First time i read some information about SSD's, i was surprised to learn they internally use NAND flash chips. This kind of memory is generally slow (low bandwidth) and have high latency while SSD's are just the opposite.
But here is how it works : SSD drives increase their bandwidth by using several NAND flash chips in parallel. In other words, they do some data striping (aka RAID0) across several chips (done by the controller).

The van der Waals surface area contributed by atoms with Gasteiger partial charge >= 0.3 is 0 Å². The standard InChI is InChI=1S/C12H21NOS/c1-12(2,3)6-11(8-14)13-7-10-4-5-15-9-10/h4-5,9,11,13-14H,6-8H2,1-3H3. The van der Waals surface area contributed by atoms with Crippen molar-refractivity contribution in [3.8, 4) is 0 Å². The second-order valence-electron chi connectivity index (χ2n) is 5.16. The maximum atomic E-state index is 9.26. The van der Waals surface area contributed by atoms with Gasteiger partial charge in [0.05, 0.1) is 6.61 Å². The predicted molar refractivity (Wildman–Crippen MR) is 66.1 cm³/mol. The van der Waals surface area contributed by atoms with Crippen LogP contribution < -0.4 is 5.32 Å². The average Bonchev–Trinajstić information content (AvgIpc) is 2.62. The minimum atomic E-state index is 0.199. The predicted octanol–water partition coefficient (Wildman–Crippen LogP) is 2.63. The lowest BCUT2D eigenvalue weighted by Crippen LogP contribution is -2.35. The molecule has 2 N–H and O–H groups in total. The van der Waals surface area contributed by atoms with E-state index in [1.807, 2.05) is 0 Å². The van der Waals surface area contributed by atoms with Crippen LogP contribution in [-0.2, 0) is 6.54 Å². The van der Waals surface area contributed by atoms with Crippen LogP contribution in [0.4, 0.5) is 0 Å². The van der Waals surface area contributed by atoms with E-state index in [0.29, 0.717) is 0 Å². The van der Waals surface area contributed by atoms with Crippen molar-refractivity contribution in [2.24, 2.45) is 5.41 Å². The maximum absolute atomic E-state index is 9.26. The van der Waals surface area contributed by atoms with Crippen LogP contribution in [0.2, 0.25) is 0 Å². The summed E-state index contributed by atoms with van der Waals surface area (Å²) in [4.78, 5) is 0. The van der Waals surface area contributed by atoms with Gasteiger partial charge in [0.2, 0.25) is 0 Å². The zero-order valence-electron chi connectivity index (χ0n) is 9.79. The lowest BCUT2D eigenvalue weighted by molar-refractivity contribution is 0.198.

What i don't understand is how SSD's drives have such a low latency, whereas they are using NAND chips? (or at least lot better than what a typical single NAND chip would do)
EDIT: I under-estimated NAND chip capabilities. USB drives, while powered by NAND's are mostly limited by USB protocol (which have a pretty high latency) and the USB controller. That explain their poor performance in some cases (as prunge explained).